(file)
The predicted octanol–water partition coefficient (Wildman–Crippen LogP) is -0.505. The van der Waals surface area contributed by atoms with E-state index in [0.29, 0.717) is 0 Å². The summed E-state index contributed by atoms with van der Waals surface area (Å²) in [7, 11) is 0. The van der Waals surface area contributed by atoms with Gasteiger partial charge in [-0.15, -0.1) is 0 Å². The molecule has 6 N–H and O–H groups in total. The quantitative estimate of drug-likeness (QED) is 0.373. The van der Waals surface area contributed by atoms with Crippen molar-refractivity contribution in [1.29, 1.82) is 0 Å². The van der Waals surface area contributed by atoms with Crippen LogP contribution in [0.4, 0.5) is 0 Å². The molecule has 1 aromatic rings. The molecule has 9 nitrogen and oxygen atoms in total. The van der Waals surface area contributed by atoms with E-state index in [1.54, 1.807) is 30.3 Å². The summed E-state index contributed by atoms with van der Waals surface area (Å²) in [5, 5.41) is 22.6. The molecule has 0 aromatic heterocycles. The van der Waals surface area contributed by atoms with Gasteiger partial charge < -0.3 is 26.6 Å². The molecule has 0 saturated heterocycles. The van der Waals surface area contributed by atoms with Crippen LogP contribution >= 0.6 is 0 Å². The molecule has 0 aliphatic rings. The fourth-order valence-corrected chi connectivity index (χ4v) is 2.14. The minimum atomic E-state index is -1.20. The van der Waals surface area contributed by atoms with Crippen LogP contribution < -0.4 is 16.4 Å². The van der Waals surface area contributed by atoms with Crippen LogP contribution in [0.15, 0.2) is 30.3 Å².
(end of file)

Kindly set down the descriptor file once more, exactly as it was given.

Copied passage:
The predicted octanol–water partition coefficient (Wildman–Crippen LogP) is -0.505. The van der Waals surface area contributed by atoms with E-state index in [0.29, 0.717) is 0 Å². The summed E-state index contributed by atoms with van der Waals surface area (Å²) in [7, 11) is 0. The van der Waals surface area contributed by atoms with Gasteiger partial charge in [-0.15, -0.1) is 0 Å². The molecule has 6 N–H and O–H groups in total. The quantitative estimate of drug-likeness (QED) is 0.373. The van der Waals surface area contributed by atoms with Crippen molar-refractivity contribution in [1.29, 1.82) is 0 Å². The van der Waals surface area contributed by atoms with Crippen LogP contribution in [0.4, 0.5) is 0 Å². The molecule has 1 aromatic rings. The molecule has 9 nitrogen and oxygen atoms in total. The van der Waals surface area contributed by atoms with E-state index in [1.54, 1.807) is 30.3 Å². The summed E-state index contributed by atoms with van der Waals surface area (Å²) in [5, 5.41) is 22.6. The molecule has 0 aromatic heterocycles. The van der Waals surface area contributed by atoms with Gasteiger partial charge < -0.3 is 26.6 Å². The molecule has 0 saturated heterocycles. The van der Waals surface area contributed by atoms with Crippen LogP contribution >= 0.6 is 0 Å². The molecule has 0 aliphatic rings. The fourth-order valence-corrected chi connectivity index (χ4v) is 2.14. The minimum atomic E-state index is -1.20. The van der Waals surface area contributed by atoms with Crippen LogP contribution < -0.4 is 16.4 Å². The van der Waals surface area contributed by atoms with Crippen LogP contribution in [0.15, 0.2) is 30.3 Å².